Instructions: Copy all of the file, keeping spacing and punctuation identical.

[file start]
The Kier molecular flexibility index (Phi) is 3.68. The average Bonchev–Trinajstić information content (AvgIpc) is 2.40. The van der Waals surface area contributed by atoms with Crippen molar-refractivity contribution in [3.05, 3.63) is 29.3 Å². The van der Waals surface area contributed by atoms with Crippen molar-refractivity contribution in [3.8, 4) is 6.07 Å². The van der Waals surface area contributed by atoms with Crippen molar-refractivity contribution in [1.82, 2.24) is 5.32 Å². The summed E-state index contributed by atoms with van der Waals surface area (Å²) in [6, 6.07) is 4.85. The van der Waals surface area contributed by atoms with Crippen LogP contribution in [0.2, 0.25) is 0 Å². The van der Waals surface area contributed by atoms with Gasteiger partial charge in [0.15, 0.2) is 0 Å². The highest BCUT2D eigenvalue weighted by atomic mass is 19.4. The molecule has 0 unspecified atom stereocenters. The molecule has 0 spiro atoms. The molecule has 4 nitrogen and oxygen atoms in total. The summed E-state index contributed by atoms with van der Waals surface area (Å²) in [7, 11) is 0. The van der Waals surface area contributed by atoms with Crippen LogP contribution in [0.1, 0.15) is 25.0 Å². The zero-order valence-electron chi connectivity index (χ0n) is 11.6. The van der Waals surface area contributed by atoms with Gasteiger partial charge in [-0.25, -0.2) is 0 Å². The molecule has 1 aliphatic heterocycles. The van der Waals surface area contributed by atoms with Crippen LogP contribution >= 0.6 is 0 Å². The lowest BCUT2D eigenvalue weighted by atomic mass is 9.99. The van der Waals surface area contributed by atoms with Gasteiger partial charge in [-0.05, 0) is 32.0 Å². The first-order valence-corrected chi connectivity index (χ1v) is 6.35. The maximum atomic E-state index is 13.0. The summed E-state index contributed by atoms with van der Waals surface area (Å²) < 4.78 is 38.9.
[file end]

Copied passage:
The Kier molecular flexibility index (Phi) is 3.68. The average Bonchev–Trinajstić information content (AvgIpc) is 2.40. The van der Waals surface area contributed by atoms with Crippen molar-refractivity contribution in [3.05, 3.63) is 29.3 Å². The van der Waals surface area contributed by atoms with Crippen molar-refractivity contribution in [3.8, 4) is 6.07 Å². The van der Waals surface area contributed by atoms with Crippen molar-refractivity contribution in [1.82, 2.24) is 5.32 Å². The summed E-state index contributed by atoms with van der Waals surface area (Å²) in [6, 6.07) is 4.85. The van der Waals surface area contributed by atoms with Crippen LogP contribution in [0.2, 0.25) is 0 Å². The van der Waals surface area contributed by atoms with Gasteiger partial charge in [0.15, 0.2) is 0 Å². The highest BCUT2D eigenvalue weighted by atomic mass is 19.4. The molecule has 0 unspecified atom stereocenters. The molecule has 0 spiro atoms. The molecule has 4 nitrogen and oxygen atoms in total. The summed E-state index contributed by atoms with van der Waals surface area (Å²) in [7, 11) is 0. The van der Waals surface area contributed by atoms with Crippen LogP contribution in [0.1, 0.15) is 25.0 Å². The zero-order valence-electron chi connectivity index (χ0n) is 11.6. The van der Waals surface area contributed by atoms with Gasteiger partial charge in [-0.25, -0.2) is 0 Å². The molecule has 1 aliphatic heterocycles. The van der Waals surface area contributed by atoms with Crippen LogP contribution >= 0.6 is 0 Å². The lowest BCUT2D eigenvalue weighted by atomic mass is 9.99. The van der Waals surface area contributed by atoms with Gasteiger partial charge in [-0.05, 0) is 32.0 Å². The first-order valence-corrected chi connectivity index (χ1v) is 6.35. The maximum atomic E-state index is 13.0. The summed E-state index contributed by atoms with van der Waals surface area (Å²) < 4.78 is 38.9.